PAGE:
|System: DS||Review Rating Legend|
|Dev: Capcom||1.0 - 1.9 = Avoid||4.0 - 4.4 = Great|
|Pub: Capcom||2.0 - 2.4 = Poor||4.5 - 4.9 = Must Buy|
|Release: Feb. 16, 2010||2.5 - 2.9 = Average||5.0 = The Best|
|Players: 1||3.0 - 3.4 = Fair|
|ESRB Rating: Teen||3.5 - 3.9 = Good|
Deduce works in a similar fashion; however, you'll be pointing out specific elements of a piece of evidence in order to form conclusions. Miles has a logic meter (a sort of health bar) located on the top screen, and any time your deductions, logical inferences, or evidence used to contradict testimony are incorrect, you'll lose a chunk of that health. Chances are most folks will never see the bar run out completely, but it's still a great, little device that will prevent players from simply spamming answers until they stumble upon the right one. You're going to have to use your noggin in this game, and you'll be rewarded greatly for doing so.
In terms of gameplay, Ace Attorney Investigations: Miles Edgeworth is likely the high point for the series. Some things, however, could still use improvement. Grammar and punctuation aren't usually major considerations in a video game, but when so much of the experience relies on written text, technical flaws tend to stand out. I often found myself having to re-read various lines because the punctuation used confused the meaning; other times the dialogue came across as if English was the character's second language. Additionally, there is still no option to skip past text you've already read, something fans of the series have long complained about. In spite of these criticisms, the story and dialogue are incredibly entertaining, as are the cast of characters that populate the adventure.
Visually, Ace Attorney Investigations plays it safe, but many scenes still manage to jump right off the screen. For the most part, the graphics are meant to be functional, and to that end, they play their respective role well. Segues between character interactions, investigation, and cutscenes are seamless and masterfully choreographed, though the color palette is beginning to show its age. My one main complaint with the visuals, though, is that certain effects, such as light strobes used for dramatic cadence, are a bit overplayed.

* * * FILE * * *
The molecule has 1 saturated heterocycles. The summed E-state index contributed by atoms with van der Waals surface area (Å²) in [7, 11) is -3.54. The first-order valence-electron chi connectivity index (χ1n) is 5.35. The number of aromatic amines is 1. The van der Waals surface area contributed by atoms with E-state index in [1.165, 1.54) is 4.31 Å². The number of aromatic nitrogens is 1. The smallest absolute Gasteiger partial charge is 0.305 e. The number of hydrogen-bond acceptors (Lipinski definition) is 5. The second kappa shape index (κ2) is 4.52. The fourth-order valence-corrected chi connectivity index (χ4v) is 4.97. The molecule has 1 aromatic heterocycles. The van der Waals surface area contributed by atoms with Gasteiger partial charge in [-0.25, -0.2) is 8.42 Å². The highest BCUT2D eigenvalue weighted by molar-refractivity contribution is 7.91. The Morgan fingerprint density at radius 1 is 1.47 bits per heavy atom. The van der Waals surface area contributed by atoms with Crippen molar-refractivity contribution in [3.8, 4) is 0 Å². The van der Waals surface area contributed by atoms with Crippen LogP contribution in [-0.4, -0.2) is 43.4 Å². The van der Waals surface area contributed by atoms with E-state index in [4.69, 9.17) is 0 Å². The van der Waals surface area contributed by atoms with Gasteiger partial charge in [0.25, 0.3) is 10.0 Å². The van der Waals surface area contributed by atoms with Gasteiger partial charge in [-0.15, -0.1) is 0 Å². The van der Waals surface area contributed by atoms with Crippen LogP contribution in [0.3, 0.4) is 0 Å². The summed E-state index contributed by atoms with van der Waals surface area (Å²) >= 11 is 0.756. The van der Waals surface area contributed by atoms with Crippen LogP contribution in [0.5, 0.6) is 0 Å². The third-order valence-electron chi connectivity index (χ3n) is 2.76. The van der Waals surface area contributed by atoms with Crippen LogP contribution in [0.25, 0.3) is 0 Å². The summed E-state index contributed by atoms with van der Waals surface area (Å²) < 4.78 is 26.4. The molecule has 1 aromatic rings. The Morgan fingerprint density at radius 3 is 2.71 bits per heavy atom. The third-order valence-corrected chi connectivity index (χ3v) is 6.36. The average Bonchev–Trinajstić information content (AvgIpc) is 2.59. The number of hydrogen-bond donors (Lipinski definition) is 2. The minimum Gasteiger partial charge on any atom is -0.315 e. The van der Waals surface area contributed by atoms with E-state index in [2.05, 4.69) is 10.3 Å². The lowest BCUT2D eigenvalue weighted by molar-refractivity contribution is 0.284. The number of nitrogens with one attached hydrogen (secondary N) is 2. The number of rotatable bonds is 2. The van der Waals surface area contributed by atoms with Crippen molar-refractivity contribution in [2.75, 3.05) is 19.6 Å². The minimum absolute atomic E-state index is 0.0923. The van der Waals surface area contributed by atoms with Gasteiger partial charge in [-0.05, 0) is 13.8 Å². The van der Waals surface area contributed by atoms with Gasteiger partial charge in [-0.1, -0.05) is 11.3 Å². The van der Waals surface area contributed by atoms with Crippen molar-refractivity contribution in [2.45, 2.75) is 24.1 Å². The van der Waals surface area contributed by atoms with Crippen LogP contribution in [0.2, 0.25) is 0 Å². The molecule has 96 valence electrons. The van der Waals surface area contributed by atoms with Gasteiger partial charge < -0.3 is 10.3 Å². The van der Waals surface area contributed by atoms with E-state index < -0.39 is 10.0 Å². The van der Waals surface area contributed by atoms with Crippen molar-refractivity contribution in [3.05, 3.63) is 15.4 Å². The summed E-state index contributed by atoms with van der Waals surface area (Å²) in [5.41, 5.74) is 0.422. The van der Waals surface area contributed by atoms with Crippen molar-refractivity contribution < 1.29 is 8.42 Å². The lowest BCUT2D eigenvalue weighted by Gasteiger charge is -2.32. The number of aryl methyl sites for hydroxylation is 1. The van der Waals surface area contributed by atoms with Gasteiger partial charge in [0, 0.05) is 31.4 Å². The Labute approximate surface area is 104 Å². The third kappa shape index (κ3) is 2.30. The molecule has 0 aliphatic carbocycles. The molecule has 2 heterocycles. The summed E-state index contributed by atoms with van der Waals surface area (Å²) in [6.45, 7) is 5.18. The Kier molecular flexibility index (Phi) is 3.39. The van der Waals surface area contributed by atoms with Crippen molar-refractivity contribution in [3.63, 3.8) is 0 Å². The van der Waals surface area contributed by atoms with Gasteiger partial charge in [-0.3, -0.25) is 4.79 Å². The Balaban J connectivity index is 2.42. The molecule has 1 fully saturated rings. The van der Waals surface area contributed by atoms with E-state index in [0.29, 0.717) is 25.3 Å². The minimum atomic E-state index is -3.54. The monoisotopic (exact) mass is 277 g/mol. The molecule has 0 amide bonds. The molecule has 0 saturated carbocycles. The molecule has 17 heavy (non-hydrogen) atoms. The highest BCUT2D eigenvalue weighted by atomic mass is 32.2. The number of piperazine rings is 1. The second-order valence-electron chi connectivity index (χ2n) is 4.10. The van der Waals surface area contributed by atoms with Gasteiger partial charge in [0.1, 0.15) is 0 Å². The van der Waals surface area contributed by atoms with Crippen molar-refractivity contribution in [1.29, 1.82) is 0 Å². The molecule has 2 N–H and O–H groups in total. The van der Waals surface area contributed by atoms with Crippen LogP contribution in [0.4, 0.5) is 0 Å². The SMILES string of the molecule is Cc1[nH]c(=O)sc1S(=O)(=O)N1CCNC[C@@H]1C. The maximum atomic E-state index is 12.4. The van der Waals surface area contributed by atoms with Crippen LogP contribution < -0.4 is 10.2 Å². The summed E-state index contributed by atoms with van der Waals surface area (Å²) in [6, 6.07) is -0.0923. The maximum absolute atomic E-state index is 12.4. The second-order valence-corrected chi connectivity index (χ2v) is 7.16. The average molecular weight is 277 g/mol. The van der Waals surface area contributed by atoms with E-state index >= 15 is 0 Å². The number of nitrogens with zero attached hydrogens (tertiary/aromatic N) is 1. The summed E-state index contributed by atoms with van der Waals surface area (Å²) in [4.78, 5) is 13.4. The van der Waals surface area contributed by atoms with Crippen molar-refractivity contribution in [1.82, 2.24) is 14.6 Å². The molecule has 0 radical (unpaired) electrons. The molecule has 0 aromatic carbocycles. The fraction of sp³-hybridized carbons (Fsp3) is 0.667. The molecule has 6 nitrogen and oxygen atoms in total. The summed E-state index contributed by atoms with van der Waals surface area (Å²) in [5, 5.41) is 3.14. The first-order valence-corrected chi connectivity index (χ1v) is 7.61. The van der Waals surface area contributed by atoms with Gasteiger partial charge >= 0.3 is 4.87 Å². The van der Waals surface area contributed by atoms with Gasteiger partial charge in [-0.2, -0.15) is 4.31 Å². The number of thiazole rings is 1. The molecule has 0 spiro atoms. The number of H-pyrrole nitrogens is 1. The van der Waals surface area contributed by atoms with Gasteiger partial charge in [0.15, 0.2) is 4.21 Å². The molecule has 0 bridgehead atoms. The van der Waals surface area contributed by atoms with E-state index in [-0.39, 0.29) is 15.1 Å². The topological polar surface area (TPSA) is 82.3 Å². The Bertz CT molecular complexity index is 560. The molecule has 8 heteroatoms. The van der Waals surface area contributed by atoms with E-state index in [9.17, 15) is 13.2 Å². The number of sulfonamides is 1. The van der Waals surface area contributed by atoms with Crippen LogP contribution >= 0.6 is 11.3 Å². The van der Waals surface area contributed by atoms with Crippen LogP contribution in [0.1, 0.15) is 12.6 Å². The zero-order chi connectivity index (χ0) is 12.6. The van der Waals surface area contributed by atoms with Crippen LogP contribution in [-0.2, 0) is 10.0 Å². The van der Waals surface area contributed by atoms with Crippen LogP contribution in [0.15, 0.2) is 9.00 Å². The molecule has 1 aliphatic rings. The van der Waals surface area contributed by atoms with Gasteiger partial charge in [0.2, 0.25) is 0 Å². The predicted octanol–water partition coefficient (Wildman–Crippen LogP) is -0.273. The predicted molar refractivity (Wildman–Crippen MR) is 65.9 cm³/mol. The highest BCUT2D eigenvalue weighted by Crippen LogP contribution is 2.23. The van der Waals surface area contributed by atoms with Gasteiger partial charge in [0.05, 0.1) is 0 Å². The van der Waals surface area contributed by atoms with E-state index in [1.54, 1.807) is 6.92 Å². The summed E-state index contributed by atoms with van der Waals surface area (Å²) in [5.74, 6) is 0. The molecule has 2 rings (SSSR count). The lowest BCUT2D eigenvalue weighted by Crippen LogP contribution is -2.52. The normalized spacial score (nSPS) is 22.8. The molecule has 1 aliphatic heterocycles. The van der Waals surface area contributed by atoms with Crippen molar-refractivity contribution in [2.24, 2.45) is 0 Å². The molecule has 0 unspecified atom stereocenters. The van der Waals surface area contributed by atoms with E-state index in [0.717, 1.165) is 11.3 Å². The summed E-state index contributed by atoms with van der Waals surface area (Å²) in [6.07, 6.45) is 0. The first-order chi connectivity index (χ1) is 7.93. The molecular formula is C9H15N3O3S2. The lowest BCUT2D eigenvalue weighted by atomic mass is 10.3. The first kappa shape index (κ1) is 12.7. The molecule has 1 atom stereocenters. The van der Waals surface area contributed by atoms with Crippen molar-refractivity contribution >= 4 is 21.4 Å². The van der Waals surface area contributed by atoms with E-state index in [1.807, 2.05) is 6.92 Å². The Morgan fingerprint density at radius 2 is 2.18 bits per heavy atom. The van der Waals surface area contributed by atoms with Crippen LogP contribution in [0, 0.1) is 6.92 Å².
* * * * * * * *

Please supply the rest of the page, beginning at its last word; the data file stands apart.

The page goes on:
The sound effects and music are comprised of familiar staples of the series, which haven't yet worn out their welcome. A few new themes add color to the adventure, but the audio in Ace Attorney Investigations is mostly what fans have come to expect. Themes ramp up in intensity when you're closing in on an important turn of events, and the obligatory voice blurbs - "Objection," "Hold it," etc. - are used more sparingly this time around.
In many ways, Ace Attorney Investigations: Miles Edgeworth feels more like a retro experience than a step forward for the franchise. It incorporates a few mechanics that, though new to the series, are classics of the adventure genre. Interestingly enough, it's just the shot in the arm Ace Attorney needs to make it feel fresh again. Players are given more to do, and an organized approach to story and gameplay mean you won't be left floundering around trying to figure out what to do next. The level of challenge is balanced, and though you'll have to suspend disbelief when it comes to the game's characters and situations, cases still rely almost completely on logic. Best of all, this is one meaty package that will give fans a good bang for their buck. If you're looking for a great "who done it" on the go, Capcom's got the latest, greatest thing for you right here.
CCC Freelance Writer